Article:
A busy year in spite of the lock-down in early 2020. My collaborator, Dr. Urszula Slawinska of the Nencki Institute for Experimental Biology in Warsaw, Poland just arrived a week before the March shut-down and the on-site work with our time-point matched animals had to be re-arranged due to COVD-19 issues. These series of experiment we have completed to some extent form the final chapter of my current Ph.D. student, Mona Nazzal’s thesis. This project addressing the plasticity of afferent pathways that facilitate locomotion is nearing completion. Achieving an understanding of the afferent fibers responsible for this facilitation of locomotion will be valuable information for designing rehabilitation strategies for injured patients. We also made progress with analyzing results from the latest series of experiments involving the use of DREADD (Designer Receptors Exclusively Activated by a Designer Drug) technology in an attempt to excite grafted cells transfected with an excitatory DREADD using a viral vector. In each case, the presence of the DREADD enhanced locomotor activity in the presence of the designer drugs used to activate the cells. Determining the identity of the effective cells (those that are labelled with the reporter associated with the DREADD) is under way. The results of the work since the start of 2020 will be presented in the Global Connectome meeting planned by SFN on a virtual platform.
This year marked the 10 year anniversary of my research program at the University of Manitoba. Although 2020 happened to be a difficult time globally due to the COVID-19 pandemic, my research team and I still had a productive year at all fronts in 2020. We remained our active presence in the field and published several high impact articles in top-tier journals such as Brain, Progress in Neurobiology, GLIA and Experimental neurology. Among these articles, our very first publication of our multiple sclerosis (MS) research appeared in the prestigious and longstanding journal, Brain, which was highlighted by the MS Society of Canada and U of M media, and also was selected by the editor for scientific commentary. I was also able to renew our MS Society grant and secure three years of funding to continue our MS research. My PhD student, Mojtaba Hosseini, also received the 2020 Hillary Kaufman Lerner Memorial Funds in multiple sclerosis.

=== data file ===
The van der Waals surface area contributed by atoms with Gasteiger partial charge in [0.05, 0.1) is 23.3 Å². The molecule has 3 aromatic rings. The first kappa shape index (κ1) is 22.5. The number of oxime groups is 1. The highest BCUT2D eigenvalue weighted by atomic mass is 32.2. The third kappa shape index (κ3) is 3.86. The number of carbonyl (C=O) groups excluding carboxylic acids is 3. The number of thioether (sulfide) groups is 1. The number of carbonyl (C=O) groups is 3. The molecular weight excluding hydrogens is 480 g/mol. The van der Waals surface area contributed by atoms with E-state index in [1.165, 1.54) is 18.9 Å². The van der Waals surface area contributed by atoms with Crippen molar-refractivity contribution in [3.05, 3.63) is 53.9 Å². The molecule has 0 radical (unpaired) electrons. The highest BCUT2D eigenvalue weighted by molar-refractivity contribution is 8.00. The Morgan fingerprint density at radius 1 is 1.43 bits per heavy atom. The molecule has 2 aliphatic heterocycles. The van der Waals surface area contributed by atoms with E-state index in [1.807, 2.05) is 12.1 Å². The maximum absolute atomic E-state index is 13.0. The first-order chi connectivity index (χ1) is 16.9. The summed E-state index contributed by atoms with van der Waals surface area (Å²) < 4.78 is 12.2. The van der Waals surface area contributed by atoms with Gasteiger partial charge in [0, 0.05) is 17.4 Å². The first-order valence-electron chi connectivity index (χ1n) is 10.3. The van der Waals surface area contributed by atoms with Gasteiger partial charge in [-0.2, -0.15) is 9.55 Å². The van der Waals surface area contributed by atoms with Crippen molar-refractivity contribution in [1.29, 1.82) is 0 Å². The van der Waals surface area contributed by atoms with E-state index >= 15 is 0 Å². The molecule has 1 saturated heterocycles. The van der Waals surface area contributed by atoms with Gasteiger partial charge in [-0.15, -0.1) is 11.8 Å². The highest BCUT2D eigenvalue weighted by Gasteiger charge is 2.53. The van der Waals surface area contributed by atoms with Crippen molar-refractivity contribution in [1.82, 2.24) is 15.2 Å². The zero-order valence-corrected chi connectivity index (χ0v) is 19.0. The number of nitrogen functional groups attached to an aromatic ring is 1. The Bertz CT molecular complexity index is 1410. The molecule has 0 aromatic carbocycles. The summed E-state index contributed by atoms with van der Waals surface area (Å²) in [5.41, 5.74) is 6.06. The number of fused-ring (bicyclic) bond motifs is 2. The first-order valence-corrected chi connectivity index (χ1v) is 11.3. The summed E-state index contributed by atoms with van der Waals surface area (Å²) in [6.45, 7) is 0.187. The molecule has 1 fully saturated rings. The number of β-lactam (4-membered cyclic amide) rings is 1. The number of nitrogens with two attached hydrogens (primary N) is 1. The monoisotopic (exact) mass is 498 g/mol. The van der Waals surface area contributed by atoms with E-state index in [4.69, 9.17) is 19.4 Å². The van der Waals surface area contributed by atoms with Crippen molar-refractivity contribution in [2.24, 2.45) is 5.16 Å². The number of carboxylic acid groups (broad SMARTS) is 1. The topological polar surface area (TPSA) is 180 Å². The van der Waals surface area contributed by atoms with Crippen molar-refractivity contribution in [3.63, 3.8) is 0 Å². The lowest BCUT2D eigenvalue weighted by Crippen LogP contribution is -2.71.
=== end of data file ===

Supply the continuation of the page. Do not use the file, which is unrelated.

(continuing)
Personally, 2020 was a landmark year, as I was promoted to a full professor. I was also recognized as Canada's Most Powerful Women: Top 100. It was an honor to be nominated by U of M and win in the category of Science and Technology that recognizes women in STEM roles who are challenging the status quo for knowledge and female empowerment. In 2020, I continued my national and international leadership activities, by serving in the Scientific Advisory Board of the International Neurotrauma Society (INTS), the Executive Committee of the international Women in Multiple Sclerosis (iWiMS) (and Chair of Governance Subcommittee), and the Board of Directors of the Canadian Association for Neuroscience (CAN). I also continued my outreach and advocacy activities. As an example, I represented the CAN on CAN’s Hill advocacy for basic science funding in Canada by meeting with Manitoba Member of Parliament, and member of Health Standing Committee. I continued my participation in the CIHR System and Clinical Neuroscience NSA review panels. I also provided mentorship to three trainees (PhD students and postdoctoral fellows) outside the U of M through the endMS National Training Program (SPRINT). I continued my role as an Associate Editor for the Frontiers in Neurology and BMC Neuroscience journals. I was also appointed as the inaugural Chair of the Award and Recognition Committee at the Department of Physiology and Pathophysiology.